The Lara court explained: “It is clear from a fair reading of section 3001, subdivision (a), that that statutory provision does not contemplate the automatic termination of parole terms, under any circumstances. Rather, section 3001, subdivision (a), places a mandatory duty on the Board of Prison Terms to affirmatively act either to continue or to terminate the parole status of parolees who have been actually free of confinement for a continuance year, irrespective of when such freedom from imprisonment should have occurred.” (206 Cal.App.3d at p. 1302, 254 Cal.Rptr. 360, original emphasis.)
We do not disagree with the above interpretation of section 3001, subdivision (a). We think it an unreasonable interpretation of the section to impose a duty on the BPT to retain a prisoner on parole when that prisoner is not actually on parole but still in prison. A statutory construction that leads to absurd consequences should be avoided. (People v. Colver (1980) 107 Cal.App.3d 277, 285, 165 Cal.Rptr. 614.)
Petitioner in the instant case, however, was actually free of confinement for a continuance year. A common sense reading of section 3001, subdivision (a), together with the interpretation of that section by respondent itself in its parole procedures, leads to the conclusion that petitioner's parole terminated by January 7, 1988, due to the inaction of the Board.
Respondent contends that petitioner is not entitled to relief on this petition because he failed to exhaust his administrative remedies by challenging the failure of the BPT to discharge him from parole once the year had passed. Respondent points to the fact that petitioner obviously knew that he was still on parole since he continued to report to his parole office. Respondent's contention is specious in view of the fact that petitioner was not notified of the action of the BPT as required by the POM. In the POM, the parole agent is directed to provide the parolee with a copy of the decision form and an appeal form if the decision is to retain on parole. By this means, the parolee is informed both of the status of his parole and his right to a review of a decision to retain him on parole. Since this was not done in the instant case, petitioner's failure to utilize an administrative remedy is excused.
In sum, we conclude that petitioner's parole terminated when the BPT did not act to retain petitioner on parole. Therefore, the BPT did not have jurisdiction to revoke parole on September 21, 1988.
The order of that date revoking parole is hereby annulled.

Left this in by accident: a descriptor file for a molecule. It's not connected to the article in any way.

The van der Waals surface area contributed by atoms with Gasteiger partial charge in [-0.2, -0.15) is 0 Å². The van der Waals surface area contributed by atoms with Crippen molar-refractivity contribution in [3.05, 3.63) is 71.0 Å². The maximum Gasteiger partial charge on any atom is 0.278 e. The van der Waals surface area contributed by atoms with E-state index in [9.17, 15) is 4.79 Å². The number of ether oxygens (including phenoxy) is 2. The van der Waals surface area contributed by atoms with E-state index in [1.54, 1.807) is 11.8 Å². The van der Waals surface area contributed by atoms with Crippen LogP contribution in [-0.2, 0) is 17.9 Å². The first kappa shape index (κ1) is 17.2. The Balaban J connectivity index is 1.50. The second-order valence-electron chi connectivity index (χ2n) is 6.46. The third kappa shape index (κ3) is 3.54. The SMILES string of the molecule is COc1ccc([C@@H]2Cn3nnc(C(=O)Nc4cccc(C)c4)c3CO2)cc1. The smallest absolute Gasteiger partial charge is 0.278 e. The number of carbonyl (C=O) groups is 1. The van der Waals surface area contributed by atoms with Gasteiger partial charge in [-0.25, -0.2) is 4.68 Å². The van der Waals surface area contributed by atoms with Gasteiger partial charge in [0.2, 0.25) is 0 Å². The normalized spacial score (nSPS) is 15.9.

FN1. Unless otherwise indicated, all further statutory references are to the Penal Code.. FN1. Unless otherwise indicated, all further statutory references are to the Penal Code.
2. Respondent does not dispute that petitioner was a person within the class of inmates defined in section 3000, subdivision (a), a section providing for a parole period not exceeding three years.
3. This same exhibit was attached to the Attorney General's initial opposition at which time the Attorney General apparently did not regard it as a document showing action on the part of the BPT.
4. In 1988 Penal Code section 3001 was amended by the Legislature. (Stats.1988, ch. 1357, § 1.) Subdivision (a) now reads: “Notwithstanding any other provision of law, when any person referred to in subdivision (a) of Section 3000 who was not imprisoned for committing a violent felony, as defined in subdivision (c) of Section 667.5, has been released on parole from the state prison, and has been on parole continuously for one year since release from confinement, within 30 days, that person shall be discharged from parole, unless the Department of Corrections recommends to the Board of Prison Terms that the person be retained on parole and the Board of Prison Terms acts by determining, for good cause, that the person will be retained on parole. Notwithstanding any other provision of law, when any person referred to in subdivision (a) of Section 3000 who was imprisoned for committing a violent felony, as defined in subdivision (c) of Section 667.5, has been released on parole from the state prison, and has been on parole continuously for two years since release from confinement, the board shall, within 30 days, discharge that person from parole, unless the board for good cause, determines that the person will be retained on parole. The board shall make a written record of its determination and transmit a copy thereof to the parolee.”
5. The amendment does not apply to petitioner since the Legislature also provided that the amendments would be applied prospectively only. (§ 3001, subd. (d).)
PERLEY, Associate Justice.
ANDERSON, P.J., and POCHÉ, J., concur.